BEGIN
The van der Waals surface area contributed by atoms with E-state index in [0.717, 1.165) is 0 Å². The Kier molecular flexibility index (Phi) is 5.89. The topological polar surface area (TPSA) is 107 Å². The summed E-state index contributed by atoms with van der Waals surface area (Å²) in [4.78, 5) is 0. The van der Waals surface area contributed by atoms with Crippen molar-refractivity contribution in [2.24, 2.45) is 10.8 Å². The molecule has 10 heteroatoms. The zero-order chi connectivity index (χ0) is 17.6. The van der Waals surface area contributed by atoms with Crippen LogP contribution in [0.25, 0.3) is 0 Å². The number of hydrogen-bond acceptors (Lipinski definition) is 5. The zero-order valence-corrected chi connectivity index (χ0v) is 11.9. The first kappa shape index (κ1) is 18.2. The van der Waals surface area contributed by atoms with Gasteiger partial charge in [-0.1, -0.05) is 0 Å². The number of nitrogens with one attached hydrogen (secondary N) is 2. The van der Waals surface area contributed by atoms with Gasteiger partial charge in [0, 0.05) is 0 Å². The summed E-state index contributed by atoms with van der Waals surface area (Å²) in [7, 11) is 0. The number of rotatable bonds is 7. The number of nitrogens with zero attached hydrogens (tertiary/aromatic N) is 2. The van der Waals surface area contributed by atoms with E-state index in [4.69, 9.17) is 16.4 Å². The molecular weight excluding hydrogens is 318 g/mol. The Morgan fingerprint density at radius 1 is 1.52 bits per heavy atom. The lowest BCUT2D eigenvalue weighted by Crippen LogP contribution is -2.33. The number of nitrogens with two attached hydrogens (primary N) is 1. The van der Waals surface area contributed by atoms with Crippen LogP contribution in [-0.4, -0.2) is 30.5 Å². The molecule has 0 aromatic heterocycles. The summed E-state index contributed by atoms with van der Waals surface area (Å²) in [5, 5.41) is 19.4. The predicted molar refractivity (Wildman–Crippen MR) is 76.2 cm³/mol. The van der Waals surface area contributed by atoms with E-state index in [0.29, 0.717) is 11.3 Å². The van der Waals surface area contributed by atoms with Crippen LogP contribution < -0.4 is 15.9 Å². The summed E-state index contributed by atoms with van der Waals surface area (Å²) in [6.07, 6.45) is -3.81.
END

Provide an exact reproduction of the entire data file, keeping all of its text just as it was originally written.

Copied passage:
The van der Waals surface area contributed by atoms with E-state index in [0.717, 1.165) is 0 Å². The Kier molecular flexibility index (Phi) is 5.89. The topological polar surface area (TPSA) is 107 Å². The summed E-state index contributed by atoms with van der Waals surface area (Å²) in [4.78, 5) is 0. The van der Waals surface area contributed by atoms with Crippen molar-refractivity contribution in [2.24, 2.45) is 10.8 Å². The molecule has 10 heteroatoms. The zero-order chi connectivity index (χ0) is 17.6. The van der Waals surface area contributed by atoms with Crippen LogP contribution in [0.25, 0.3) is 0 Å². The number of hydrogen-bond acceptors (Lipinski definition) is 5. The zero-order valence-corrected chi connectivity index (χ0v) is 11.9. The first kappa shape index (κ1) is 18.2. The van der Waals surface area contributed by atoms with Gasteiger partial charge in [-0.1, -0.05) is 0 Å². The number of nitrogens with one attached hydrogen (secondary N) is 2. The van der Waals surface area contributed by atoms with Gasteiger partial charge in [0, 0.05) is 0 Å². The summed E-state index contributed by atoms with van der Waals surface area (Å²) in [7, 11) is 0. The number of rotatable bonds is 7. The number of nitrogens with zero attached hydrogens (tertiary/aromatic N) is 2. The van der Waals surface area contributed by atoms with E-state index in [4.69, 9.17) is 16.4 Å². The molecular weight excluding hydrogens is 318 g/mol. The Morgan fingerprint density at radius 1 is 1.52 bits per heavy atom. The lowest BCUT2D eigenvalue weighted by Crippen LogP contribution is -2.33. The number of nitrogens with two attached hydrogens (primary N) is 1. The van der Waals surface area contributed by atoms with Crippen LogP contribution in [-0.4, -0.2) is 30.5 Å². The molecule has 0 aromatic heterocycles. The summed E-state index contributed by atoms with van der Waals surface area (Å²) in [5, 5.41) is 19.4. The predicted molar refractivity (Wildman–Crippen MR) is 76.2 cm³/mol. The van der Waals surface area contributed by atoms with E-state index in [0.29, 0.717) is 11.3 Å². The van der Waals surface area contributed by atoms with Crippen LogP contribution < -0.4 is 15.9 Å². The summed E-state index contributed by atoms with van der Waals surface area (Å²) in [6.07, 6.45) is -3.81.